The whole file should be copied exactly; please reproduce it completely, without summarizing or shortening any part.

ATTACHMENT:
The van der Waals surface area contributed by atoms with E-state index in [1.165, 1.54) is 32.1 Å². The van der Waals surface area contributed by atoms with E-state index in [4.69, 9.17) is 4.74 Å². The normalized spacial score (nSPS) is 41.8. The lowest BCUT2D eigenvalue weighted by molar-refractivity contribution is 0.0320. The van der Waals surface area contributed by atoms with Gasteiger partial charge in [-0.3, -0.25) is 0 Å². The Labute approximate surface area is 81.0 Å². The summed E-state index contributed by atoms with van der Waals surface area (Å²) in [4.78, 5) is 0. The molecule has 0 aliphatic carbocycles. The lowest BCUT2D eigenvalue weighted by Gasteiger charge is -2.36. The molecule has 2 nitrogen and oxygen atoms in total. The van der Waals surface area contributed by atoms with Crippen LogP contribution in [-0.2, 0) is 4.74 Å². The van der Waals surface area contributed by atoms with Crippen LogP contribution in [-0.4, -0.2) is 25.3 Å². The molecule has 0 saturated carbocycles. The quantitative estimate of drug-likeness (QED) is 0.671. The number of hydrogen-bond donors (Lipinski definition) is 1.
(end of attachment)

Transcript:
The van der Waals surface area contributed by atoms with E-state index in [1.165, 1.54) is 32.1 Å². The van der Waals surface area contributed by atoms with E-state index in [4.69, 9.17) is 4.74 Å². The normalized spacial score (nSPS) is 41.8. The lowest BCUT2D eigenvalue weighted by molar-refractivity contribution is 0.0320. The van der Waals surface area contributed by atoms with Gasteiger partial charge in [-0.3, -0.25) is 0 Å². The Labute approximate surface area is 81.0 Å². The summed E-state index contributed by atoms with van der Waals surface area (Å²) in [4.78, 5) is 0. The molecule has 0 aliphatic carbocycles. The lowest BCUT2D eigenvalue weighted by Gasteiger charge is -2.36. The molecule has 2 nitrogen and oxygen atoms in total. The van der Waals surface area contributed by atoms with Crippen LogP contribution in [-0.2, 0) is 4.74 Å². The van der Waals surface area contributed by atoms with Crippen LogP contribution in [-0.4, -0.2) is 25.3 Å². The molecule has 0 saturated carbocycles. The quantitative estimate of drug-likeness (QED) is 0.671. The number of hydrogen-bond donors (Lipinski definition) is 1.